- The Solar Energy Corporation of India (SECI) has come out with a 1,000 MW grid connected rooftop solar PV scheme for government buildings
- Under the so-called CAPEX model, 600 MW capacity will be installed, while 400 MW will be set up under the so-called RESCO model
- Bidders can bid for a maximum of 128 MW capacity in any or all of the three categories, namely Part A and Part C (CAPEX) and Part B (RESCO)
- Successful bidders will get subsidies or incentives from the Ministry of New and Renewable Energy
As India’s government is trying hard to expand the solar rooftop market, it is bringing its efforts to the next level, leading by example – the Solar Energy Corporation of India (SECI) has announced a scheme for 1,000 MW grid connected rooftop solar PV capacity on government buildings.
The systems will be installed under the so-called CAPEX (600 MW) and RESCO (400 MW) models. Under the CAPEX model, the system will be owned by the rooftop owner, while the developer will be in charge of installing the system and providing operations and maintenance services for two years. As for the RESCO model, here the developer owns the solar power system. The bidder enters into a power purchase agreement with the government department to sell power to the latter for 25 years.
The solar capacity will be offered through competitive bidding. The bidders will have to offer design, engineering, manufacture, supply, storage, civil work, erection, testing and commissioning of the rooftop project. The selected company will also provide operations and maintenance of the project for 5 years for Part A and C (CAPEX model) and for 25 years under Part B (RESCO model).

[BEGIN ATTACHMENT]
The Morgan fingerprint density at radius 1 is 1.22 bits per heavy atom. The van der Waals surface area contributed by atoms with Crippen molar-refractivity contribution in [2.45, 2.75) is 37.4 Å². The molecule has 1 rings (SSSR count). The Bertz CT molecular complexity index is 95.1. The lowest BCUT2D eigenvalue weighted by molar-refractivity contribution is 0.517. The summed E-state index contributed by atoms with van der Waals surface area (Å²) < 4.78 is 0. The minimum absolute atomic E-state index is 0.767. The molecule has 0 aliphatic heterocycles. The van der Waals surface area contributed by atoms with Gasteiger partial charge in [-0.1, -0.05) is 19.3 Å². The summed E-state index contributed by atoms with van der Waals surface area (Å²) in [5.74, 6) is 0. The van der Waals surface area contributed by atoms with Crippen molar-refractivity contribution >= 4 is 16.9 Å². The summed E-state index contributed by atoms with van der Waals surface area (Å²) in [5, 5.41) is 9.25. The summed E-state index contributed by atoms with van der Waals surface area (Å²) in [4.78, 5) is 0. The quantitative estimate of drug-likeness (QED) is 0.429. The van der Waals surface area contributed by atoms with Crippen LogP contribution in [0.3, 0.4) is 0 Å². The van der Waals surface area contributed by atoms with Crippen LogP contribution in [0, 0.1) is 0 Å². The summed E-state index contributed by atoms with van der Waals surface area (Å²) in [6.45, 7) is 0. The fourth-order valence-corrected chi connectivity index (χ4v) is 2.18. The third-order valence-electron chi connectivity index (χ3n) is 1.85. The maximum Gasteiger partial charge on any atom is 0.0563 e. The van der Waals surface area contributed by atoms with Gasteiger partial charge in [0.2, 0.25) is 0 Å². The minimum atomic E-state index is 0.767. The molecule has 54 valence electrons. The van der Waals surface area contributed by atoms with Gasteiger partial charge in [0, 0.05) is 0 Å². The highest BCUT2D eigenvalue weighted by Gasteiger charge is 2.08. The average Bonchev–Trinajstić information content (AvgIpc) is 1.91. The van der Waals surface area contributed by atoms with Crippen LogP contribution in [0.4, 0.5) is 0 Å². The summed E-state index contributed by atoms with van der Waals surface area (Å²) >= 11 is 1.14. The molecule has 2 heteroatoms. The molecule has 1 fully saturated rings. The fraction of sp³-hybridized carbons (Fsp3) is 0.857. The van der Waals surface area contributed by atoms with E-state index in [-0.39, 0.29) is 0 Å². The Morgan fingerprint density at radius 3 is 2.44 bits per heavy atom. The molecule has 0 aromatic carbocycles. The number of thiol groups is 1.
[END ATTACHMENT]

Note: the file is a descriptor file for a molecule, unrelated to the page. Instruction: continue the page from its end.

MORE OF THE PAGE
Part A and C are divided as 400 MW and 200 MW capacity, respectively. Under Part A, project size needs to have a minimum aggregate capacity of 500 kW to a maximum of 40 MW. For Part C, the minimum capacity is 100 kW and the maximum is 8 MW. Under Part B, bidders can bid for a minimum of 1 MW to a maximum of 80 MW. Bidders have the freedom of bidding for any or all of the categories up to a maximum of 128 MW capacity.
These projects will be eligible for incentives or subsidies as provided by the Ministry of New and Renewable Energy (MNRE) alone, and not by the state government. SECI will provide the list of rooftops of various government buildings.
The Government of India is aiming to install solar power capacity of 100 GW by 2022, which is divided into 60 GW of large scale solar and 40 GW of rooftop capacity. However, the latter trails far behind large scale solar capacity as of now. As the government is aware of this, it has been pushing several initiatives to popularize rooftop solar, but so far it is primarily progressing on central or state-owned company buildings. Individual adoption of solar PV is not yet forthcoming in India. Recently the World Bank agreed to lend $625 million to support India’s solar rooftop segment (see World Bank Signs Loan Agreement With India).
Earlier this year, SECI allocated 42.75 MW of rooftop solar PV capacity to various bidders (see SECI Allocates 42.75 MW Of PV Rooftop Capacity). In July 2016, SECI received bid interest of 602 MW for its 500 MW capacity rooftop tender (see 602 MW Bids Received For SECI Rooftop Tender). In this tender, the CAPEX model received a lot of interest.